On Solana, minting an NFT requires three blockchain transactions. Each transaction costs approximately 0.00045 SOL. At a price of 1 SOL at USD 95, one transaction fee would be equal to USD 0.04, bringing the total cost of minting up to 0.00135 SOL, or USD 0.12.
Polygon is another great option for minting NFTs because the blockchain uses the most popular NFT marketplace, OpenSea, to complete transactions.
On Polygon, you can easily mint and list your NFT without any upfront costs, since it uses lazy minting as its default option. With this option, however, the platform charges a 2.5% service fee, which is deducted from your earnings once your NFT is sold.
Even though you’ll be selling your NFT using the Polygon network, the selling price will be in ether (ETH). This is because Polygon is a Layer 2 blockchain solution that is built alongside Ethereum.
Layer 2 blockchains and their benefits
Layer 2 (L2) blockchain solutions are like patches or updates for existing Layer 1 (L1) blockchains. They function as a secondary framework, or protocol, built on top of an existing blockchain system. Their job is to solve the transaction speed and scaling issues that so many major cryptocurrency networks are currently facing.
Most L2 chains, like Polygon, are Ethereum-based, where developers have copied Ethereum’s code and tweaked it to run slightly differently. L2 chains are integral to the evolution of the NFT marketplace because they maintain the integrity of an existing blockchain. They accomplish this by facilitating interoperability between L1 and L2 chains — essentially allowing them to ‘talk’ to one another — while solving its speed and scaling issues.
L2 solutions also minimise the blockchain’s carbon footprint since it uses energy more efficiently. By limiting the computational power required to mint and transact NFTs, L2 chains enable a welcome reduction in gas fees.
Declining Gas Fees
On Ethereum, gas fees have steadily been rising due to the platform’s success, and the increase in users has caused huge spikes in network usage. Along with higher gas fees, this has resulted in network congestion and downtime. But it isn’t all doom and gloom. As of March 2022, Ethereum gas fees have been declining and have seen their lowest since August 2021.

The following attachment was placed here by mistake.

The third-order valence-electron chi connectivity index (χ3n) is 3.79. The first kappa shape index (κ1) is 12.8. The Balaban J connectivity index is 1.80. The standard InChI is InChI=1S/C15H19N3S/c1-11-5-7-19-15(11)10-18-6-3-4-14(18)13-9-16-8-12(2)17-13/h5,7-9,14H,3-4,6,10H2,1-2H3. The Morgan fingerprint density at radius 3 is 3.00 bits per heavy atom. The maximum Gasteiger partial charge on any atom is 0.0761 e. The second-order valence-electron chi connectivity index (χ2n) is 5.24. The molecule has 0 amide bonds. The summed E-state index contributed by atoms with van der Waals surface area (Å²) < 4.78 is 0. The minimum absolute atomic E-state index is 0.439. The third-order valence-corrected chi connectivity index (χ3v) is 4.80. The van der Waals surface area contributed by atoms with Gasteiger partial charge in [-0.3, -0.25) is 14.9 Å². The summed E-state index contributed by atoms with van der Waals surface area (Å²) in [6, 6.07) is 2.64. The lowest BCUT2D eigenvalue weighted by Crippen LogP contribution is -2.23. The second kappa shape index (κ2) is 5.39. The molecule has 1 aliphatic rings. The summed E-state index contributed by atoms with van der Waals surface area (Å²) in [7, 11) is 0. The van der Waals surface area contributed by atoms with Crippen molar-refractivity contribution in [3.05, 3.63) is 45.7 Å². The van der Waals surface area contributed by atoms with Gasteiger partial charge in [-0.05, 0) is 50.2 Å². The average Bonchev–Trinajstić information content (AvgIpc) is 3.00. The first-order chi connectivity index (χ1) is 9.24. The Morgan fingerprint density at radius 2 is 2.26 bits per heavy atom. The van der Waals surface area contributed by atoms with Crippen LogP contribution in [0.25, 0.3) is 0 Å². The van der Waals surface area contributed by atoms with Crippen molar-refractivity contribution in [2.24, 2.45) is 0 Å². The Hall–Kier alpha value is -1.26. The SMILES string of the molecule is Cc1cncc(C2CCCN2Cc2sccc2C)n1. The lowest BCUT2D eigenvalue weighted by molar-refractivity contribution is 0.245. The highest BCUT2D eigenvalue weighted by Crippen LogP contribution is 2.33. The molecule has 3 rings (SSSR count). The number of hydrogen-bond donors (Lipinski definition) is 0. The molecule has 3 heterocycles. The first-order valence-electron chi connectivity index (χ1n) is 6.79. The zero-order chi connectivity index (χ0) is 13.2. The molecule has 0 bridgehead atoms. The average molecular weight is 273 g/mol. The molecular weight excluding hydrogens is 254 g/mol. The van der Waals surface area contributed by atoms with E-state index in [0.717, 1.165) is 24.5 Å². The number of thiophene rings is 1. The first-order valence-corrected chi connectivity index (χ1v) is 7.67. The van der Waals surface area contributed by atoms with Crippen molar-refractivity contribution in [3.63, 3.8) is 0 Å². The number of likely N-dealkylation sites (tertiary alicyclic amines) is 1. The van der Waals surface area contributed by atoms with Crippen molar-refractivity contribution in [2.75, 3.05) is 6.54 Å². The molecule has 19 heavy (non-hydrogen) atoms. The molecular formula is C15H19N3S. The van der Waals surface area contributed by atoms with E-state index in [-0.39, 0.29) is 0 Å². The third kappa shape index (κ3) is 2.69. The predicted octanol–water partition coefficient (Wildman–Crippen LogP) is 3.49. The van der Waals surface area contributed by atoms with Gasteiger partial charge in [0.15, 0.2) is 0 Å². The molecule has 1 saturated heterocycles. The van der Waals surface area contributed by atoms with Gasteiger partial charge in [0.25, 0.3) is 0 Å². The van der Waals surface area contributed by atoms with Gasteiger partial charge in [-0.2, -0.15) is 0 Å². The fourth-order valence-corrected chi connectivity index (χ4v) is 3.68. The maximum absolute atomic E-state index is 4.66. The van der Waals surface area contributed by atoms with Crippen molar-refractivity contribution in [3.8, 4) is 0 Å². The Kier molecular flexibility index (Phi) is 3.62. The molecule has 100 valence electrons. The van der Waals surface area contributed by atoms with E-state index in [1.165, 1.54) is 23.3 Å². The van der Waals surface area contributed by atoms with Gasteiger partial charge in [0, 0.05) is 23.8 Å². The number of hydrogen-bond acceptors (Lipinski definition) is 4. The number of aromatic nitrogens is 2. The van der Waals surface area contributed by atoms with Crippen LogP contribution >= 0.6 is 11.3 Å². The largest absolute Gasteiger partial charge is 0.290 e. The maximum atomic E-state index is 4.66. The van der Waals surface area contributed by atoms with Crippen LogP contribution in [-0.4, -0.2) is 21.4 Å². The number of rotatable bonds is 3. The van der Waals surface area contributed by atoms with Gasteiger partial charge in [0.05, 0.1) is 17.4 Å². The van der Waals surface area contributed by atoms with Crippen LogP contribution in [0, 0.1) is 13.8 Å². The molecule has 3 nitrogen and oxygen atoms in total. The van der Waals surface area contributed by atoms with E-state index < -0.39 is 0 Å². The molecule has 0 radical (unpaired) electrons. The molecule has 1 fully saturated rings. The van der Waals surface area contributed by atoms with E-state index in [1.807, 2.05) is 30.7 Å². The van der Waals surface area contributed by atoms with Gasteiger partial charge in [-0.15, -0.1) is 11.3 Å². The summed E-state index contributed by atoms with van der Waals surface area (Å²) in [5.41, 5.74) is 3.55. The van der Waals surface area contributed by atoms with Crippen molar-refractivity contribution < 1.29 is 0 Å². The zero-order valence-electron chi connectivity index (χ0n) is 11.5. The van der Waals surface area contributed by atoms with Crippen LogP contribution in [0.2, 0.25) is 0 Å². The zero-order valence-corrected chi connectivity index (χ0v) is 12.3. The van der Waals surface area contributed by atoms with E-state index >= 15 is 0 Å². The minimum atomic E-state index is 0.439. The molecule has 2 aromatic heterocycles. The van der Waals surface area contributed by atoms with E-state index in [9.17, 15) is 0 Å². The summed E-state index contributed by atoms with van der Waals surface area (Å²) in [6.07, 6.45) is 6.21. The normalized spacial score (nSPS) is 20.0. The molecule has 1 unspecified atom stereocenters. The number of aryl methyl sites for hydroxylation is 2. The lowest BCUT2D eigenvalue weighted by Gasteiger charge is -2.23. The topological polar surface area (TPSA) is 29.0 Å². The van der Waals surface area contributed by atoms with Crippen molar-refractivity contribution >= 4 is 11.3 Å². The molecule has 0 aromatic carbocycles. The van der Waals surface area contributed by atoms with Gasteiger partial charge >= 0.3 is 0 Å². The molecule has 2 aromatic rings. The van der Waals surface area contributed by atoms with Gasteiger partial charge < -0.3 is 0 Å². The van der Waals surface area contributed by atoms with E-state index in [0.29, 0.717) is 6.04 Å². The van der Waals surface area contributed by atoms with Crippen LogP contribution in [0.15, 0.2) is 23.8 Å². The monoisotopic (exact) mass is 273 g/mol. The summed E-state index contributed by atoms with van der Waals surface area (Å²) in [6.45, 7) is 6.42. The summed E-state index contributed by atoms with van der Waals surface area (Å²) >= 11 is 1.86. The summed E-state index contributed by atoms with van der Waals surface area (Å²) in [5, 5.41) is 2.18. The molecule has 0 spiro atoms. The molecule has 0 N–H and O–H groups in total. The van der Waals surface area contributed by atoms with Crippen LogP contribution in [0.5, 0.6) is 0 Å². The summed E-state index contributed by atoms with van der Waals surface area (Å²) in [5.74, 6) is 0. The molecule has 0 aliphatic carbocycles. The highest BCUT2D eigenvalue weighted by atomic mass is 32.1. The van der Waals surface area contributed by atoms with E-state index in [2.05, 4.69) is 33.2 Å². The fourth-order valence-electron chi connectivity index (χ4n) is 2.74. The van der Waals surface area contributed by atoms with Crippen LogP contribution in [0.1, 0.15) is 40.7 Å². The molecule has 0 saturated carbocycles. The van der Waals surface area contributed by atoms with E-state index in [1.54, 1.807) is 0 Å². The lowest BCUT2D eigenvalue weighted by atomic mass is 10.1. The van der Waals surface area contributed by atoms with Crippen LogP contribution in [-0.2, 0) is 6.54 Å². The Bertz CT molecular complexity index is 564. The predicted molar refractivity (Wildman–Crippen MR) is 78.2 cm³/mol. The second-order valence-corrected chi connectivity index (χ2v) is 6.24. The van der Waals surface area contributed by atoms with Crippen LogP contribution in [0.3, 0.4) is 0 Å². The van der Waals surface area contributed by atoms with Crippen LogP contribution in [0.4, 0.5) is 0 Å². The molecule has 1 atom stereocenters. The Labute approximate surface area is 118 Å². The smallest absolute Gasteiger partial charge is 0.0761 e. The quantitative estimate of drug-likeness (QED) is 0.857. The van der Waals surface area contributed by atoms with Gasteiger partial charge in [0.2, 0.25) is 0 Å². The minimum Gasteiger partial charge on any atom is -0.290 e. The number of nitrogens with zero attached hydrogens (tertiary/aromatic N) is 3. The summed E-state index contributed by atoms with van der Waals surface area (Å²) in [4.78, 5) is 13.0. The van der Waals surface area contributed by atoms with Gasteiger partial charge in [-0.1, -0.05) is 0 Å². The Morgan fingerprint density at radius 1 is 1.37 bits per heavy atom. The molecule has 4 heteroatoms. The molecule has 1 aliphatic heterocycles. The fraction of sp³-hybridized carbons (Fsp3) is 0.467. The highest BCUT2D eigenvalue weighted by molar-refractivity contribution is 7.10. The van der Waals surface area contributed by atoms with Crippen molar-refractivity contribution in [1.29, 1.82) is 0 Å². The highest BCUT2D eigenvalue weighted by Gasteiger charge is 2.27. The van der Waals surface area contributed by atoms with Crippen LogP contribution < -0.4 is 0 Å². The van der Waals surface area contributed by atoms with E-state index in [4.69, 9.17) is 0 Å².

Users can also take matters into their own hands to ensure lower gas fees on their transactions. Layer 2 solutions like Polygon are helping lower gas fees by easing congestion on the mainnet (main network) of blockchains, typically Ethereum. By using layer 2 solutions you can save on gas fees and contribute to lowering congestion.
Users can also track the price of gas and accurately calculate their fees using tools like Etherscan's Gas Tracker or Gas Now. Another great tactic for lowering fees involves planning your transactions ahead of time using predictive tools, like Ethereum Gas Charts, to ensure that you mint NFTs during off-peak hours.
Lazy Minting, Delayed Costs, and Free Minting
For most platforms, you’ll need to pay some sort of minting fee upfront to turn your digital file into an NFT on the blockchain. There are also alternatives where you can postpone minting costs. On Opensea, you now have the option of lazy minting, where creators can delay paying gas and minting fees until after an NFT is sold.
Momint has also structured its minting process so that none of its gas fees are passed onto the creator — or buyer. Instead, our gas fees are built into a standard percentage that Momint earns from each sale. For artists, this structure removes the risk of minting NFTs as they no longer have to worry about paying gas fees. This frees up creators to focus on what matters — minting bold and inventive works.
There are a few restrictions to bear in mind. Artists can only mint one free NFT a week, and if they want to mint NFTs more regularly, or upload a larger batch, they’ll need to pay a nominal gas fee. Early adopters also have the opportunity to drop 6 NFTs at once — for free — when they first sign up. This helps them gain exposure and become more active members of the NFT community!
Learn more about how Momint allows you to create NFTs without gas fees.
The Cost of Making an NFT
While minting and gas fees still pose some obstacles to NFT creation, the blockchain ecosystem is quickly evolving to develop new methods that streamline the process. From lazy minting to layer 2 blockchain solutions, to Ethereum’s platform-wide overhaul, each innovation brings us closer to affordable, and accessible, minting for all.